When done with love and in the right spirit, a disciplinary council can be the best thing to ever happen to someone. BUT... that person has to have an open heart and be willing to accept responsibility and want to repent. Otherwise it is often just seen as leaders punishing them for something they felt was their own business. (These are the type that usually end up alienated from the church.)
I for one am grateful for the Bishops who have had to discipline a "soul so rebellious and proud as mine" because it has allowed me to more deeply comprehend "amazing grace."

Papa D said...

Thank you, Patty. I always appreciate your comments, and I REALLY appreciate this one.

PaulM said...

I have to quibble with your blanket statement that "We are not supposed to hear the other [institutional] side." I think if the accused/disciplined individual agrees to an "open" council then those making the disciplinary decisions ought to be subject to inquiry and be obliged to provide the rationale for the decision. So many of the potential causes for church dicipline are, as you say, subjective and absence of any check on the authority structure of the Church should be cause for concern. In the vast majority of instances the desire for an "open" council would be irrelevant but I am aware of instances where the evidence presented was in dispute or the interpretation of said evidence was difficult and in those cases a bit of sunshine would incent participants (all of them) to be as deliberate and careful as possible.

If you take the position that any diciplinary council decision taken is always "what the lord wants" then you will dismiss my quibble out of hand. But if you accept that human imperfection can influence the outcomes of these diciplinary councils then I would be interested in your argument for maintaining institutional privelege in all cases

Papa D said...

I think your concern absolutely is valid, Paul - but the format of the council is supposed to address that concern. I know it doesn't always, since the format also is subject to individual alteration by the participants (especially the presiding authority), but, point by point:

1) "I think if the accused / disciplined individual agrees to an "open" council then those making the disciplinary decisions ought to be subject to inquiry and be obliged to provide the rationale for the decision."

A rationale for any decision is supposed to be provided to the person involved. That person is supposed to be given a chance to ask questions, to present his or her view about the accusation, to challenge the decision (at the time) and/or appeal the decision
(afterward). There isn't supposed to be ANY "secret" about anything that goes on - except with regard to the individual input given by those not making the decision itself (those, like the High Council in Stake cases) who are there to ensure each "side" is represented fairly and fully and offer perspective to those making the decision.

2) "So many of the potential causes for church dicipline are, as you say, subjective and absence of any check on the authority structure of the Church should be cause for concern."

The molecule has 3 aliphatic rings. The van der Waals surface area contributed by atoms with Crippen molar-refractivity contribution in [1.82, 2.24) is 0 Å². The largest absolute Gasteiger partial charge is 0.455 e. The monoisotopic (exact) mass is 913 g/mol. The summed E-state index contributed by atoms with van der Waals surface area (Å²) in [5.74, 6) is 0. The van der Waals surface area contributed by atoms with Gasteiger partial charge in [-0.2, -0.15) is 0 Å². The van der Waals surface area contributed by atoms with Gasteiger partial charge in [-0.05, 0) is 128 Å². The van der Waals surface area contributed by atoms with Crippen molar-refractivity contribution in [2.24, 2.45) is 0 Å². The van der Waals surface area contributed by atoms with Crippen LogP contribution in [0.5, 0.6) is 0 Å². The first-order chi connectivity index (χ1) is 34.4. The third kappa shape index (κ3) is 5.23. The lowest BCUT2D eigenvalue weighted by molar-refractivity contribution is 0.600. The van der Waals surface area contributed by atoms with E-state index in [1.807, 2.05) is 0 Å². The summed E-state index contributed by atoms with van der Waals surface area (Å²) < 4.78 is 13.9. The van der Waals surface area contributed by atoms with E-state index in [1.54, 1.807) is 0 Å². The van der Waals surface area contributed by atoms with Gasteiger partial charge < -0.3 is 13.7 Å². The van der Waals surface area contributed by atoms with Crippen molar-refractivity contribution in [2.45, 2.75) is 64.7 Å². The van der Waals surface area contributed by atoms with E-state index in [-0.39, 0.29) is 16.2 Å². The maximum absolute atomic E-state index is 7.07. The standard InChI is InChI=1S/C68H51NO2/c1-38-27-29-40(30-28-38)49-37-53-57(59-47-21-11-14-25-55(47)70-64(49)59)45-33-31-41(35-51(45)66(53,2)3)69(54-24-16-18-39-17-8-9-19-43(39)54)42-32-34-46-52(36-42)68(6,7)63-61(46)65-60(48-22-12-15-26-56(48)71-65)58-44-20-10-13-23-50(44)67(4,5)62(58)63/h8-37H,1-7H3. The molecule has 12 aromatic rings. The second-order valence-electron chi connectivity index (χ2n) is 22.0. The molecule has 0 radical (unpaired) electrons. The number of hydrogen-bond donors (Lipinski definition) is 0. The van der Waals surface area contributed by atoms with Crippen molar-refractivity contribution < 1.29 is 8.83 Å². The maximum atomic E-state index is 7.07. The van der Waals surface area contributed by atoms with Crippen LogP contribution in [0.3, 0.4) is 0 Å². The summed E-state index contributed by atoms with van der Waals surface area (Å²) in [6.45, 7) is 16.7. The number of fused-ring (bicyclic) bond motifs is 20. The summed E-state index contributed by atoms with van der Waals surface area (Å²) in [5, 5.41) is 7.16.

I agree, in theory - but I'm not sure how "any check on the authority structure of the Church" is possible. I really mean that. The decision (whatever it is), ultimately, is the Church's to make - which is why it is made, ultimately, by the Church's presiding representative (generally, the Bishop or Stake President). It's not structured as a "jury vote" but as a "judge's decision" - and I have STRONG reservations about changing that for LOTS of reasons.

Papa D said...

3) "In the vast majority of instances the desire for an "open" council would be irrelevant but I am aware of instances where the evidence presented was in dispute or the interpretation of said evidence was difficult and in those cases a bit of sunshine would incent participants (all of them) to be as deliberate and careful as possible."

I have been involved in multiple disciplinary councils, and I have never seen one in which the participants weren't as deliberate and careful as possible. I know that it surely doesn't happen that way in every single case - but I've not experieinced it personally. Also, and most people don't realize this, I'm sure, the more complex and disputed the individual case is, the more of the Church's participants are involved in prividing input - distributed equally between those speaking for the Church and those speaking for the accused.

Also, what exactly do you mean by "open" in your comment? Do you mean "public - or do you mean more transparent within the structure of the council itself?

4) "If you take the position that any diciplinary council decision taken is always "what the lord wants" then you will dismiss my quibble out of hand."

I don't - and never will. I think it's patently obvious that humans can err in pretty much all things - even in cases where everyone is trying sincerely to ascertain God's will, and especially in cases where the presiding authorities have a logical reason to be biased or even antagonistic to the accused. I would hope they would recuse themselves, but I'm not naive enough to believe they always (or even generally) will do so. Those are the situations that concern me the most, frankly.

5) "But if you accept that human imperfection can influence the outcomes of these diciplinary councils then I would be interested in your argument for maintaining institutional privelege in all cases."

I just don't think there is much good served, frankly, in allowing these councils to turn into a public fight. I understand the concern - really, but I believe the consequences wouldn't be worth it, especially since the accused is free to air his or her complaints, without challenge, publicly if desired.

Anonymous said...

This may be quite irrelevant,but as the wife of someone who has served on disciplinary councils,I know of his particularly merciful nature.I also know that he does not serve fools gladly. I've seen his anguish,and genuine desire to make God's love manifest,and his complete absence of revenge or malice towards individuals involved.I actually believe that he was changed deeply by the experience of being involved on an institutional level in these situations.

This is a man who is known as 'the Rotweiler' by his professional opponents.

The experience was a revelation to someone previously untouched by these experiences.